Squirrels pile on fat during fall; stock up on nuts; and build themselves a real cozy den in the treetops. As a result, squirrels don’t often freeze to death.
How Can Squirrels Freeze To Death?
Squirrels normally create themselves a fine nest – or drey – in the trees each year. One for a summer resting pad – and a much more secure and warmer one to sleep out the winter. This drey is built in the fork of a tree and is filled with moss, feathers, grasses, and insect-repelling pine needles. This stronger nest should last the whole winter through – but it isn’t always just about the drey.
Layer Of Fat:
Over the late summer and fall – squirrels need to pile on the pounds. Just like bears – they need to fill out their bodies with as much fat as they can to not only keep them warm but to use as an energy source when they can’t leave the nest. The fatter they are at the start of winter – the less chance they have of freezing to death.
Plenty Of Nuts:
Squirrels are famous for collecting acorns and other nuts and seeds and burying them underground. All over the place. Burying up to 3000 items during a season – these little rodents can really prepare themselves for a full winter larder. The more food they know they have, the more likely they will be to survive.
Their Nest Site:
As long as they are able to find a suitable tree for their winter nest – they will build themselves a good one. However, in highly competitive locations in urban areas – their choice might need to be in the roof of a house. If they get caught out in the house making too much noise – or chewing the wires – they may get evicted and have nowhere safe to go instead and be left out in the cold. Choosing the right nest site is vital for survival.
Do Squirrels Hibernate?
Tree squirrels don’t technically hibernate – although they hide away in their nests for most of the winter – snoozing. Sometimes this is thought of as the same thing anyway – as the word hibernate is often repurposed for us with a duvet day – we just want to hibernate too right?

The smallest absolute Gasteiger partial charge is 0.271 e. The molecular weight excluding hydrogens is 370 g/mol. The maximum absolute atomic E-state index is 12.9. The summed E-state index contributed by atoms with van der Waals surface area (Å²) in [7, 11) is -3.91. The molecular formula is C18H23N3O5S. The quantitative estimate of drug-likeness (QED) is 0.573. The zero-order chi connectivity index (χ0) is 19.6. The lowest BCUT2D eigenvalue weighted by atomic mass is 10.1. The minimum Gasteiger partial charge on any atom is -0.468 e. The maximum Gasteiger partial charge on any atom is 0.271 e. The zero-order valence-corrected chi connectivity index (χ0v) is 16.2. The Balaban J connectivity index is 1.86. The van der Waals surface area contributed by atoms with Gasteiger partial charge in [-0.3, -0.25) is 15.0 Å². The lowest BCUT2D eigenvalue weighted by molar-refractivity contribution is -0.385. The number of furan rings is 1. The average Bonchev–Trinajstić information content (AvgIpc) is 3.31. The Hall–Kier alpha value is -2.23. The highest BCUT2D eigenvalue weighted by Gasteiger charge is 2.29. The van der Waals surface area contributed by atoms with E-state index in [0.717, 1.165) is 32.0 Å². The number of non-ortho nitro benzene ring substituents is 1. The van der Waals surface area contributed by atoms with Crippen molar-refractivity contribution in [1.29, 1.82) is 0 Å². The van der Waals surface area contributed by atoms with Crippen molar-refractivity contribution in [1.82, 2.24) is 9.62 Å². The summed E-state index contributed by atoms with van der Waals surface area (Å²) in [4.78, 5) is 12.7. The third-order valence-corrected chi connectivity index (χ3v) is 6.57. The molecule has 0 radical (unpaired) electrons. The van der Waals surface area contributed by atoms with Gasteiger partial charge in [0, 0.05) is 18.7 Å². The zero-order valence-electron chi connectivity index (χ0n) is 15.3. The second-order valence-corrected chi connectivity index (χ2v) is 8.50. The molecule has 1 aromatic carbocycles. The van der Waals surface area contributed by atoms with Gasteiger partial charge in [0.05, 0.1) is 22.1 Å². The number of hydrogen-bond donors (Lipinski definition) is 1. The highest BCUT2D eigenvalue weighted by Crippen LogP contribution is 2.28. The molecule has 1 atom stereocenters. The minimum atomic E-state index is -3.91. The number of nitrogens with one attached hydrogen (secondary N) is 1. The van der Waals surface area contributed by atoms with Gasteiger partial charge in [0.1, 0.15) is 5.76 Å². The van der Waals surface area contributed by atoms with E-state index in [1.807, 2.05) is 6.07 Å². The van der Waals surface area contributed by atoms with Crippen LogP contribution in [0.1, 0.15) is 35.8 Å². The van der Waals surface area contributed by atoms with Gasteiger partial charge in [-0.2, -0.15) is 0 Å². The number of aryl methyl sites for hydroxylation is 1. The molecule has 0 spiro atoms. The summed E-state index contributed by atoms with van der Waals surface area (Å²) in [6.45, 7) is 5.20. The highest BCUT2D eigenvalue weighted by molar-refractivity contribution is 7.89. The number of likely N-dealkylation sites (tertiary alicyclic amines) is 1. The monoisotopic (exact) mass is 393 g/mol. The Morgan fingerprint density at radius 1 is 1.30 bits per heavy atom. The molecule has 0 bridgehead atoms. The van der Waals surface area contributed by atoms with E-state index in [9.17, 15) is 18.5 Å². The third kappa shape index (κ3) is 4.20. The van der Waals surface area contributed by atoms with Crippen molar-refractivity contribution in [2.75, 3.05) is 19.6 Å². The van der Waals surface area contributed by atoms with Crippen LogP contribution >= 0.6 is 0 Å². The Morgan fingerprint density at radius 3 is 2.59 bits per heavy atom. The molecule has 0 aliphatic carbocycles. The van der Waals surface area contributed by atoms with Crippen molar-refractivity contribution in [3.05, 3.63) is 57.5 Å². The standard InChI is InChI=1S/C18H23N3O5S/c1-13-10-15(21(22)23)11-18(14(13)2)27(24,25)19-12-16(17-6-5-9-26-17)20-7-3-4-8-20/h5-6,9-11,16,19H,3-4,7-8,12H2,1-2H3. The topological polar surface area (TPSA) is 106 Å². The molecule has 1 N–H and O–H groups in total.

However, true hibernation is something that only ground squirrels do – like marmots and gophers. Many members of this branch of the squirrel family solidly ‘sleep’ for up to 8 months through winter. This hibernation sleep isn’t like our sleep at night – their bodies go through a range of amazing changes that mean they sort of switch off. They breathe less, their heart rate drops and they don’t need to drink anything the whole time.
Unlike tree squirrels who often pop in and out of their nest for snacks, ground squirrels stay switched off the whole time. You could literally reach into their nest and pick them up – they wouldn’t wake up. It is like they have gone into a stasis of sorts. A way to survive without using energy or having to eat.
Can Squirrels Swim to Escape Freezing Temperatures?
Squirrels and their swimming abilities have been a topic of curiosity. While they are naturally skilled climbers and jumpers, swimming is not their strong suit. Although squirrels can paddle short distances if necessary, their swimming abilities are limited. They primarily rely on other survival instincts, such as building nests and storing food, to cope with freezing temperatures rather than taking to the water.
Should I Feed Local Squirrels?
So, if squirrels stay awake all winter – would it be worth feeding them – to help them out?
You don’t need to feed the squirrels in the winter. If the squirrel has already planned ahead and put on the weight as well as hiding all those acorns – they will be fine for the winter. Only if there was a real bad winter – or storms that brought down trees (and possibly their homes) would they benefit from your additional food supplies.
Offering various nuts (walnuts, chestnuts, hazelnuts), fruits (apples and pear), and vegetables (carrots and broccoli) during spring and summer would be great though. You would be helping them to rear their young and then pile on the pounds while caching acorns for NEXT winter. However, do beware.
Regularly feeding squirrels means that they are healthier, heavier, and more likely to survive and rear young – so over time you are actually going to have more squirrels in total. If all their needs are met in that one place (near your yard) they won’t need to disperse to find food, and so will all set up home around your property.
Fine if you love squirrels and have a lot of trees – but if you have more squirrels than possible nest sites – they start to look for alternatives. And one might be your roof space.
Or just plant more oak trees – for a double win.